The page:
• Primarily intended for use as a guest vm though it is possible to install on hardware, the distinction here is because nothing has been done to cater for differing hardware in the kernel config so manual intervention may be required to prep and get everything working e.g it booted fine on my ThinkPad x230 but I had no wifi. There is also no UEFI support currently, nor any additional firmware included.
  • Development of features to 3rd party components happen outside of the tree (because it’s inovationless)
  • Patches from LFS have not been applied, again because inovationless e.g their provided i18n patches to coreutils which are marked as rejected by upstream. The LFS guide states “In the past, many bugs were found in this patch. When reporting new bugs to Coreutils maintainers, please check first if they are reproducible without this patch.”
  • Versioning is going to be a sequencing number meaning nothing beyond an indication of a new release
  • Viewpoint doesn’t follow the FHS spec strictly & LSB at all. Perl & Python are not part of base (because I did not want to maintain them in base).
  • Currently intended to be used alongside Brendan Gregg‘s BPF Performance Tools book and Diomidis SpinellisEffective Debugging book for learning two different debugging workflows. Other texts are in mind for accomodation in the future. Would liked to have included DTrace but that currently requires running a fork of the kernel. While the fork is kept up to the date with upstream, as part of being inovationless, it is easier to swap components fresh from upstream and saves on having to eliminate another avenue where an issue could have been introduced when debugging problems.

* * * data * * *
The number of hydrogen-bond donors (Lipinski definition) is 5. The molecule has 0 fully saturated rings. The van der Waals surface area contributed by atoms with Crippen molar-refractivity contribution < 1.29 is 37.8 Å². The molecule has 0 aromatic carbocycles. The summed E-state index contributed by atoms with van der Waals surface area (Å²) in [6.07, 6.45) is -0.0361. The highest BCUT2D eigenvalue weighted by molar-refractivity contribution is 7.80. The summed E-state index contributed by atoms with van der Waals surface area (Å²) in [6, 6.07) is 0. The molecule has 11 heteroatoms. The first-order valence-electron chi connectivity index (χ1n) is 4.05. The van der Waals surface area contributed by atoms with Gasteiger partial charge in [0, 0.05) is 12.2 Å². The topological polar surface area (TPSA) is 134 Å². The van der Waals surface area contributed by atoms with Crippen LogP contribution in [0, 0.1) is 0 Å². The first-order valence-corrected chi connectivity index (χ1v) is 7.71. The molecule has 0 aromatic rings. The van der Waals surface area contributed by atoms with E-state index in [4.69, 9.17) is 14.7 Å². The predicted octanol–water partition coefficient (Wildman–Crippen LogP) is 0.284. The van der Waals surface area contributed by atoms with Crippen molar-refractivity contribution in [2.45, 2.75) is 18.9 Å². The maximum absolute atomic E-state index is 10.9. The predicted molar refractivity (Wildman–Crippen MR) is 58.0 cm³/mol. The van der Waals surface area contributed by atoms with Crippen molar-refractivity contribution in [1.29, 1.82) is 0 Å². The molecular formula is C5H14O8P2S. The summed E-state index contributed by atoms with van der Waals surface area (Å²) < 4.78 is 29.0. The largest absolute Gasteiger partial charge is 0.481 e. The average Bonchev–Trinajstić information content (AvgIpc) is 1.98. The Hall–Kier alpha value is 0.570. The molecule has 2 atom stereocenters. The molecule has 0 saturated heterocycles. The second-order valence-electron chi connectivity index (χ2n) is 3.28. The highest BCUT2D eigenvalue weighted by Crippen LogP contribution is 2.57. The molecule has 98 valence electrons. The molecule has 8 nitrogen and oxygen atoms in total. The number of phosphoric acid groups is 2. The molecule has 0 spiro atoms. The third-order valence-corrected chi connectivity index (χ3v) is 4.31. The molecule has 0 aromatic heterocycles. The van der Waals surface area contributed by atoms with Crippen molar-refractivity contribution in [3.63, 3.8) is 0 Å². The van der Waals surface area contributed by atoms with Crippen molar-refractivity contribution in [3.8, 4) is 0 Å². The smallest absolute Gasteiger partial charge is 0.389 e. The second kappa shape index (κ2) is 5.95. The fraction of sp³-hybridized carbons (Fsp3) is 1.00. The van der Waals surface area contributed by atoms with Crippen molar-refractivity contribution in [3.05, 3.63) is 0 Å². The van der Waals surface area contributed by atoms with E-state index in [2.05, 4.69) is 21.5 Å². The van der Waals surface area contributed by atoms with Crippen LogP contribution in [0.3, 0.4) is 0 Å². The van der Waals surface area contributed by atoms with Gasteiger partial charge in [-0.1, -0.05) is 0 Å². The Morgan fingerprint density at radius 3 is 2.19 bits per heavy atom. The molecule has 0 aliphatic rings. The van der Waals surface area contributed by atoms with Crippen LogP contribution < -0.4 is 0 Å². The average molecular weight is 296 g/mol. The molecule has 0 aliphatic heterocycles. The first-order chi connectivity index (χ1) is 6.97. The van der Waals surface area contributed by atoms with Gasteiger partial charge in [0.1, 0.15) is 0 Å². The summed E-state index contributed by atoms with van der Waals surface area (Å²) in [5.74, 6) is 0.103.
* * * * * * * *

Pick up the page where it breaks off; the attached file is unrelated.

Beware! Vendor Gratuitous Changes Ahead!

Source repository is currently 5.1GB (1.8GB .hg directory, 3.3GB of source), 1.8GB .hg/git conversion directory, so as you can tell, that’s a lot of value add 🙂 . On deciding whether to strip components down to the essential minimum I opted not to as running test suites is part of the LFS workflow when building things up and it would make CI integration easier. AMD Firmware included in Linux aside, the test suites from GCC and Binutils for example take up the most space in the repo.

Lots todo to smooth things over but some key features that I intend to work on to include in a future release

  • Build framework to automate the configure, make, make install routine and allow customisation with ease ala BSDs.
    There is a framework in LFS project called ALFS but I didn’t want to go down the literate programming route and maintain my own fork of the LFS guide (you feed it the XML source of the guide and it builds the distro from that).
  • Add ZFS support

Why the name?

  1. It is focused on observability
  2. It is opinionated
  3. I listened to a lot Alan Kay lectures (a nod to Viewpoints Research, ViewPoint OS from Xerox, though this distro is in no way a great feat in achievement)

Viewpoint is a variant of LFS distribution, registered on the Linux From Scratch Counter on 03/05/2021, ID: 28859, Name: Viewpoint Linux Distribution, First LFS Version: 10.0-systemd.

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The registered trademark Linux® is used pursuant to a sublicense from the Linux Foundation, the exclusive licensee of Linus Torvalds, owner of the mark on a world­wide basis.

One Reply to “Introducing the Viewpoint Linux Distribution”

  1. Why not just use Gentoo? A while there was an easy installer for Gentoo,
    Now it has morphed into its own commercial (gentoo) Linux.

    Do not use systemd.

    James